Mr HUSIC: So there is proactive behaviour exhibited by applicants which you have detected and which you have reflected upon in your submission.

Mr Rollings : Yes.

Mr HUSIC: But you also take both a proactive and reactive stance. In terms of proactive behaviour, you are keeping tabs on the investment activity you are seeing in the general public and following that up, and then there is reactive behaviour based on any advice that you receive.

Mr Rollings : That is right.

Mr HUSIC: Can I turn to something quite separate to this, focusing on Treasury. The group that appeared to do a bit of work in this area, creating projections relating to the amount of investment that was believed to be in the pipeline in residential property, particularly from the Chinese market, was Credit Suisse. Earlier this year they suggested that there was potentially $44 billion likely to be invested in residential property over the next few years.

I note that just over the last hour the head of the financial systems inquiry, Chairman David Murray, has indicated that our nation's major financial risks appear to rest largely in real estate. He has indicated—and this is based on an interview he conducted last night—that Australian banks are still very reliant on foreign money to fund home and business lending. We have previously discussed in this committee the source of financing and whether or not there was stability in that source of finance, given the amount of investment that is likely to occur in the property market, particularly with the emergence or the growth of shadow banking within China, which has been reflected upon as an issue that requires further work by Chinese regulators. Also, the IMF is keeping a close watch on this.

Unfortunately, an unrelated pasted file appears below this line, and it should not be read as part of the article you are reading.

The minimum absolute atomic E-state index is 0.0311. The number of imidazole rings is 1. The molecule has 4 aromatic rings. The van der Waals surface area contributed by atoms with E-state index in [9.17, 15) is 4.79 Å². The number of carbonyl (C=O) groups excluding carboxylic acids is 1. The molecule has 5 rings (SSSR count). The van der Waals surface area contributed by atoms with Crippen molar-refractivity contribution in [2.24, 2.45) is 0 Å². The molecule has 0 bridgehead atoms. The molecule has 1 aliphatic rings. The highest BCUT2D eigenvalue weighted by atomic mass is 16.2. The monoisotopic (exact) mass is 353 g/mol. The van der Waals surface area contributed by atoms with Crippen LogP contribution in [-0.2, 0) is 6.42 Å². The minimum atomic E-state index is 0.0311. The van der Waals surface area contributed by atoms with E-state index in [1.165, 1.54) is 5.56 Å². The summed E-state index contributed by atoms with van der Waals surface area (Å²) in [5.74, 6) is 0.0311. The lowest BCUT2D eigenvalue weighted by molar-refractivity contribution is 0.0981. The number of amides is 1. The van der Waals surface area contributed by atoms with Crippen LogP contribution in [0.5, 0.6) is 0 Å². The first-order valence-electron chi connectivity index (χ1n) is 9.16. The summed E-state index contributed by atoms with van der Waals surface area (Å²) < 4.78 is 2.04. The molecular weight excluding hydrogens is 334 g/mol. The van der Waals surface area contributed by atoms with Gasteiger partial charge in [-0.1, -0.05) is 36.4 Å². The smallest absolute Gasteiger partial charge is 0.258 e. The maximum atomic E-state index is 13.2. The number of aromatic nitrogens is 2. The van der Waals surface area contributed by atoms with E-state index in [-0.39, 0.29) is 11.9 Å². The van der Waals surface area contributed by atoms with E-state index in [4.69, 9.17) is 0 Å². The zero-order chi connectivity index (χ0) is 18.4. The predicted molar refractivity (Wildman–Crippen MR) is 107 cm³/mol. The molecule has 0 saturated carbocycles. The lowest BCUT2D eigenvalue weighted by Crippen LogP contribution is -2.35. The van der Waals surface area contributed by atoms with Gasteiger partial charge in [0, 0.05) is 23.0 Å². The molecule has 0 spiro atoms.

What work is being done by Treasury, in conjunction with RBA and others, to assess the level of risk to Australia that exists based on what has been expressed by Mr Murray and what we are seeing elsewhere in the international community? What level of risk are we being exposed to by the level of investment that is occurring? What work is being done? Do you believe it is a risk? Is this something that you need to take on notice and respond to down the track?